“While it’s critical we proactively address these issues and mitigate these negative trends, the practices we engage in must be relevant and must yield productivity. Otherwise, farmers won’t engage. That’s a requirement due to today’s economic climate in agriculture. It’s imperative to do everything we can to be productive.”

Having testified on Capitol Hill, how does Allen find his conservation message is received by lawmakers?

“Our message is consistent and simple: addressing these issues voluntarily by utilizing BMPs supported by financial and technical assistance from the USDA/NRCS is the best way to solve problems. These are voluntary ways to incentivize landowners and producers to engage in sound stewardship practices, allowing local guidance to best shape programs to address priority concerns.

“That was the message I delivered and tried to convey in my testimony. The conservation title of the farm bill continues to deliver new opportunities due to broad, bipartisan agreement on stewardship and protecting our natural resources. They are affording us the liberty — in most, not all, cases — to address these issues at the ground level through state and regional organizations best informed and equipped to lead those efforts.”

A rice-producer, “Allen has installed a tailwater recovery system to recycle irrigation water; instituted laser land-leveling to further reduce water use and soil runoff; experimented with using a large number of irrigation practices based on geographic conditions, and installed moisture sensors to help with irrigation efficiency,” according to the USA Rice Federation.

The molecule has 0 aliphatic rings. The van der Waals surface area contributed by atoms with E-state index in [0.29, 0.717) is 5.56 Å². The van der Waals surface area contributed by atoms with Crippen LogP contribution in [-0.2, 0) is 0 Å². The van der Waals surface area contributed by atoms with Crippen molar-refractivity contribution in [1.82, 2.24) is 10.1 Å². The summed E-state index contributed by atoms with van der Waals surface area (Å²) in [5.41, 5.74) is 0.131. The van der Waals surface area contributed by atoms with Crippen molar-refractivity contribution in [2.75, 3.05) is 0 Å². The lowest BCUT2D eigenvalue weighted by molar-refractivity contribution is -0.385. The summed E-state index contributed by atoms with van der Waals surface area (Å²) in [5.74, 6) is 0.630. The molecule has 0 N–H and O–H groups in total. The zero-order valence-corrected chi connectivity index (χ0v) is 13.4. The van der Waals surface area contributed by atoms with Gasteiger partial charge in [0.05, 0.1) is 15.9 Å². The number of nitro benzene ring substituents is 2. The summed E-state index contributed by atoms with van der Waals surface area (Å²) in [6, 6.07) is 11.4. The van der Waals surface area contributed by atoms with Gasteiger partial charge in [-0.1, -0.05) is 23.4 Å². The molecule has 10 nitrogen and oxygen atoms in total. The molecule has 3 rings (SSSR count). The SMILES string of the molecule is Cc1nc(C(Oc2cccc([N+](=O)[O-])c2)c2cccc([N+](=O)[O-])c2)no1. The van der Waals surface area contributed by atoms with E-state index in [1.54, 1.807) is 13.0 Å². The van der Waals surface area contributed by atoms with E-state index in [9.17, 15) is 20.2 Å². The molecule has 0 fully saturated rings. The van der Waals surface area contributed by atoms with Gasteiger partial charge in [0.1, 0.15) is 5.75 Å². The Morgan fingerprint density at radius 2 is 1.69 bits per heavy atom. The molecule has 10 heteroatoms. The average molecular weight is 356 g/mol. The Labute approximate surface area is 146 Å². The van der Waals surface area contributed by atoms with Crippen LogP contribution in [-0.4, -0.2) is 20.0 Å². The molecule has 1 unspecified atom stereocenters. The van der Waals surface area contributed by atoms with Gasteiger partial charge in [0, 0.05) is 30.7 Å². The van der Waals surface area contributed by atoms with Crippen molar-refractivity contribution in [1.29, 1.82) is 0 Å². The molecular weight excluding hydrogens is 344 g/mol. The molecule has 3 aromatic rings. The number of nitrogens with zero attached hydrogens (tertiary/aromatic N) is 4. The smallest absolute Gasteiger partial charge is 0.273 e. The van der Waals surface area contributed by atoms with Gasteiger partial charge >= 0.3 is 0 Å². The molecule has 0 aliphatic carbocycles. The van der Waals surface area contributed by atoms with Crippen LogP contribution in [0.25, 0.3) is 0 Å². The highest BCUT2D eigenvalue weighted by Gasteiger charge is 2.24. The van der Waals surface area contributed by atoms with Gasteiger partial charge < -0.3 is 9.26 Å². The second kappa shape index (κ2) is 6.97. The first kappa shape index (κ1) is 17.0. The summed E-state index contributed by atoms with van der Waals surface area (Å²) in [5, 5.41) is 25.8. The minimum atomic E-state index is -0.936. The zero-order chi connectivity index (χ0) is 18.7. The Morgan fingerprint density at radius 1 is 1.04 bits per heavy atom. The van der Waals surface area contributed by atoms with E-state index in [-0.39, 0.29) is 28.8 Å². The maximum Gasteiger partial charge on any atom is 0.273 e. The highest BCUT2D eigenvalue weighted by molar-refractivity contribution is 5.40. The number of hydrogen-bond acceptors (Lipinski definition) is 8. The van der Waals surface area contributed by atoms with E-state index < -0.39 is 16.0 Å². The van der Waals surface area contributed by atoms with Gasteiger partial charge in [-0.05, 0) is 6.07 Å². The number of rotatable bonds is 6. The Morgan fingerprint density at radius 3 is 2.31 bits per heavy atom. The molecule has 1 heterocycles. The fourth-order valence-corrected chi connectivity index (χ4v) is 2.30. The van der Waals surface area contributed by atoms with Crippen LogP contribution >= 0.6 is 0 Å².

The job, he says, is hardly complete. “There’s evolution on conservation installations on any farm. When you think you’ve got it right, you’ll discover a better way to do it. So, I don’t think we’ll ever be completely finished.

“A high percentage of our farmland does have appropriate BMPs installed. It’s very much an ongoing effort — the practices and production systems that fit the resource concern that’s most pertinent or the crop rotation that’s most opportune changes periodically.”

As for the White House award, Allen insists the recognition is largely due to a willingness to become involved. “The only things I’ve really done are engage and participate in the opportunities developed in the Mississippi Delta by a really strong partnership of organizations. The award I received is indicative of the broader effort by groups like Delta FARM, Delta Council, YMD, Mississippi Soil and Water Conservation Commission, Mississippi Department of Environmental Quality, Mississippi Natural Resource Conservation Service, and Farm Bureau. Had it not been for the work done and leadership in those groups, the opportunities I’ve described wouldn’t exist.”

And Allen wears two hats. Alongside farming, he’s a part of D.C.-based Macon Edwards, a lobbying firm. “The Macon Edwards Company provides consulting services to a broad, largely agriculture-based sector. Macon, who is also my uncle, brought me in to work with his firm on ag- and conservation-related issues. Having an actively engaged producer on his team has brought diversity to his firm’s offerings. I enjoy working on these issues from a different perspective with groups providing services and products in this sector.”